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12 Things You Shouldn’t Reheat in the Microwave

Say goodbye to sorry leftovers! Here’s how to keep these foods tasty the second time around.

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Photo: Gangliu10 / Getty Images

Pizza

Don’t get us wrong: Microwaves are the go-to for reheating most foods quickly and easily. Just place the food in a microwave-safe container, add a splash of water (or cover with a damp paper towel) to maintain moisture, and zap it for a minute or two. Leftover soups, stews, rice and vegetables are all excellent candidates for the microwave. But other items are left soggy, rubbery or just plain dull after a trip on a microwave turntable. We’ve rounded up a dozen popular leftovers that benefit from a little TLC: A few extra minutes via your stovetop, oven or air fryer really pays off.

Try This: If you’re heating up several slices, bake them in a 375-degree-F oven until the cheese has melted and the crust is crisp. Got just one or two pieces? Make your air fryer your go-to. Place in a single layer in the basket and cook at 375 degrees F until hot and re-crisped (check every 2 to 3 minutes). You can also place a slice in a dry skillet, tent it with foil and warm it over medium heat until the cheese melts and the crust crisps.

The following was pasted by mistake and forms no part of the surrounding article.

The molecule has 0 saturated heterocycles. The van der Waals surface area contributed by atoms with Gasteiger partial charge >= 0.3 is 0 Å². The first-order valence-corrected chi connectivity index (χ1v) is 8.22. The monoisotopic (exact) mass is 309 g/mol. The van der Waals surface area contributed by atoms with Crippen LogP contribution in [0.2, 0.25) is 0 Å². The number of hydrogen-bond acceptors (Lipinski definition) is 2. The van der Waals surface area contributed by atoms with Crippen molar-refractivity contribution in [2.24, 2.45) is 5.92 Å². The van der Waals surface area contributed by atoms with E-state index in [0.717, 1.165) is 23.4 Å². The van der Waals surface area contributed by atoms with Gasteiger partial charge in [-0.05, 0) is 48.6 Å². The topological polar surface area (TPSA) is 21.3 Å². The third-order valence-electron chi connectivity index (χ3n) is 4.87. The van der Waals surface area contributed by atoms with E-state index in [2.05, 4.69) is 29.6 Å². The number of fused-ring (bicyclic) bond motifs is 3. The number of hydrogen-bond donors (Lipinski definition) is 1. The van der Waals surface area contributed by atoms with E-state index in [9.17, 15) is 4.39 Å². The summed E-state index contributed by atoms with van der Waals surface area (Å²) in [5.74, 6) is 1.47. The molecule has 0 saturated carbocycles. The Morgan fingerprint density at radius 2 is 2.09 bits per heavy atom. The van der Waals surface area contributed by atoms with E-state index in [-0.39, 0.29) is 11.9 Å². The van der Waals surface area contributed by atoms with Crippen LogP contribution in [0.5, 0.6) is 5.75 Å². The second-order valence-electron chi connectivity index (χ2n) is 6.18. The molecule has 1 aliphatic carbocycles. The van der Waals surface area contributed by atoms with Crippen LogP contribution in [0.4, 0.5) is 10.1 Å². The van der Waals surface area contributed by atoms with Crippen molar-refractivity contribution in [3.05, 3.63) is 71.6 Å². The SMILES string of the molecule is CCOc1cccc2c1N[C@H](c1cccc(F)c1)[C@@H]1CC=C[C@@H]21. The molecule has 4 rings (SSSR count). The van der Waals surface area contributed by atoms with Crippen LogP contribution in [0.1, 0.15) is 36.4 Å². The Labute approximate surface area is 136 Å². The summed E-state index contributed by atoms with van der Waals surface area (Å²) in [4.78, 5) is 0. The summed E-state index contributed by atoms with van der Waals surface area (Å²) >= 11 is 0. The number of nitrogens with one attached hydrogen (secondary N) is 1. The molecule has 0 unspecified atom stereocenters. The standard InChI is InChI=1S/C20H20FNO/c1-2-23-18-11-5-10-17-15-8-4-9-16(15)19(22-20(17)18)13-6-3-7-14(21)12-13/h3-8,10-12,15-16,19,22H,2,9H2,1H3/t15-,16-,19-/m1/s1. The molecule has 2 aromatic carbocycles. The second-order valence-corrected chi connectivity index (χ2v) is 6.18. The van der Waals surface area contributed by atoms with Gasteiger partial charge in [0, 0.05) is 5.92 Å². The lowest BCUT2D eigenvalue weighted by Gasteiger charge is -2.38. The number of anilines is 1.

By Alice K. Thompson for Food Network Kitchen

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Photo: Amy Neunsinger ©

Casseroles

Try This: Start by adding a splash of water to the casserole — the resulting steam will help keep it from drying out as it reheats. Cover it tightly with foil and in a bake in a 325 degrees F oven until heated through. Make sure to check the temperature in the middle of the casserole — that’s where it’ll take longest to warm up.

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Photo: Максим Крысанов

Pad Thai

Try This: Place a wok or skillet over medium heat and drizzle in just enough oil to coat the surface of the pan. Add the stir-fry and cook, stirring or tossing frequently, until heated through, about 5 minutes. This will heat the sauce and protein while keeping vegetables crisp.

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Photo: Rebecca Fondren

Fried Chicken

Try This: Microwaving leaves the skin and coating of fried chicken limp and greasy and the meat dry, so revive it in a 375-degrees-F oven instead: Place the chicken on a sheet pan, cover it with foil and bake 10 minutes; remove the foil and continue to bake until the crust is crispy and the chicken is heated through. Or use your air fryer: Put the chicken in the basket and cook at 375 degrees F, flipping it once, until it’s hot and crispy, about 5 minutes. You can use these same methods for chicken fingers or chicken nuggets, just reduce the cooking time and skip the foil if you’re baking them.

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